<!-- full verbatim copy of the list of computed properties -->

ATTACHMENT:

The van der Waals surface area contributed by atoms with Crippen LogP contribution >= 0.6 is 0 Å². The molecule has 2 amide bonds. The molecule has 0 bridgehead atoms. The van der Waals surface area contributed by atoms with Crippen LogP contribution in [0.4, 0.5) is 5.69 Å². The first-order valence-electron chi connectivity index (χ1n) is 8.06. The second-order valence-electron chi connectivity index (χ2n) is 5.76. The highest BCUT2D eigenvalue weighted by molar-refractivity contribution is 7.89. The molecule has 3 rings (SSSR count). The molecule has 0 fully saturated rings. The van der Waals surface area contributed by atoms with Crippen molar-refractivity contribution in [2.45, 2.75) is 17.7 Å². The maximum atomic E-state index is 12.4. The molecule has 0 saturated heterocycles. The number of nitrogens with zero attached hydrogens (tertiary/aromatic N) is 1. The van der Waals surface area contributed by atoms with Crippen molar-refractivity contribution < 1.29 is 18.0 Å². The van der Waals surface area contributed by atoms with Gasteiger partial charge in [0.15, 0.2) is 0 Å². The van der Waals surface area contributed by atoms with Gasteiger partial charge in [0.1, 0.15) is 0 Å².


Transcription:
The van der Waals surface area contributed by atoms with Crippen LogP contribution >= 0.6 is 0 Å². The molecule has 2 amide bonds. The molecule has 0 bridgehead atoms. The van der Waals surface area contributed by atoms with Crippen LogP contribution in [0.4, 0.5) is 5.69 Å². The first-order valence-electron chi connectivity index (χ1n) is 8.06. The second-order valence-electron chi connectivity index (χ2n) is 5.76. The highest BCUT2D eigenvalue weighted by molar-refractivity contribution is 7.89. The molecule has 3 rings (SSSR count). The molecule has 0 fully saturated rings. The van der Waals surface area contributed by atoms with Crippen molar-refractivity contribution in [2.45, 2.75) is 17.7 Å². The maximum atomic E-state index is 12.4. The molecule has 0 saturated heterocycles. The number of nitrogens with zero attached hydrogens (tertiary/aromatic N) is 1. The van der Waals surface area contributed by atoms with Crippen molar-refractivity contribution < 1.29 is 18.0 Å². The van der Waals surface area contributed by atoms with Gasteiger partial charge in [0.15, 0.2) is 0 Å². The van der Waals surface area contributed by atoms with Gasteiger partial charge in [0.1, 0.15) is 0 Å².